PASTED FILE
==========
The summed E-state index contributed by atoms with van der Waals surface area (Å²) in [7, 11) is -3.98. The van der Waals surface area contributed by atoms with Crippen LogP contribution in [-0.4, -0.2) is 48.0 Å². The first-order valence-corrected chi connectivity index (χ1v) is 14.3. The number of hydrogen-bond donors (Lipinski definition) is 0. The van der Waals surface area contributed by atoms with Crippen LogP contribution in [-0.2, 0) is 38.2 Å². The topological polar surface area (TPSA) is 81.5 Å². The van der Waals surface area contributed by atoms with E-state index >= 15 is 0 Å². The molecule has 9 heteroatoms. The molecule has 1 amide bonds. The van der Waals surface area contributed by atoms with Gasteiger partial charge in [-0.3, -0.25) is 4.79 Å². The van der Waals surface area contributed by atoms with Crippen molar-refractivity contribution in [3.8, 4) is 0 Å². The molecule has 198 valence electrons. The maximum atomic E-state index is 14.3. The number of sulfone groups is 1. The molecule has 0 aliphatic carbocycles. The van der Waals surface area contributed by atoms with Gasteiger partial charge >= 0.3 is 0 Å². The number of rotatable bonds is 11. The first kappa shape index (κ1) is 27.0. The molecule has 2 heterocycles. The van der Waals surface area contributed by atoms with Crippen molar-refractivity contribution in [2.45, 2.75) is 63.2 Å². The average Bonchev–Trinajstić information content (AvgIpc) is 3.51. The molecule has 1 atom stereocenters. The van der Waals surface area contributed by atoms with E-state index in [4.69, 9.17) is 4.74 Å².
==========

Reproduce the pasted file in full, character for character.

The summed E-state index contributed by atoms with van der Waals surface area (Å²) in [7, 11) is -3.98. The van der Waals surface area contributed by atoms with Crippen LogP contribution in [-0.4, -0.2) is 48.0 Å². The first-order valence-corrected chi connectivity index (χ1v) is 14.3. The number of hydrogen-bond donors (Lipinski definition) is 0. The van der Waals surface area contributed by atoms with Crippen LogP contribution in [-0.2, 0) is 38.2 Å². The topological polar surface area (TPSA) is 81.5 Å². The van der Waals surface area contributed by atoms with E-state index >= 15 is 0 Å². The molecule has 9 heteroatoms. The molecule has 1 amide bonds. The van der Waals surface area contributed by atoms with Gasteiger partial charge in [-0.3, -0.25) is 4.79 Å². The van der Waals surface area contributed by atoms with Crippen molar-refractivity contribution in [3.8, 4) is 0 Å². The molecule has 198 valence electrons. The maximum atomic E-state index is 14.3. The number of sulfone groups is 1. The molecule has 0 aliphatic carbocycles. The van der Waals surface area contributed by atoms with Gasteiger partial charge >= 0.3 is 0 Å². The number of rotatable bonds is 11. The first kappa shape index (κ1) is 27.0. The molecule has 2 heterocycles. The van der Waals surface area contributed by atoms with Crippen molar-refractivity contribution in [2.45, 2.75) is 63.2 Å². The average Bonchev–Trinajstić information content (AvgIpc) is 3.51. The molecule has 1 atom stereocenters. The van der Waals surface area contributed by atoms with E-state index in [4.69, 9.17) is 4.74 Å².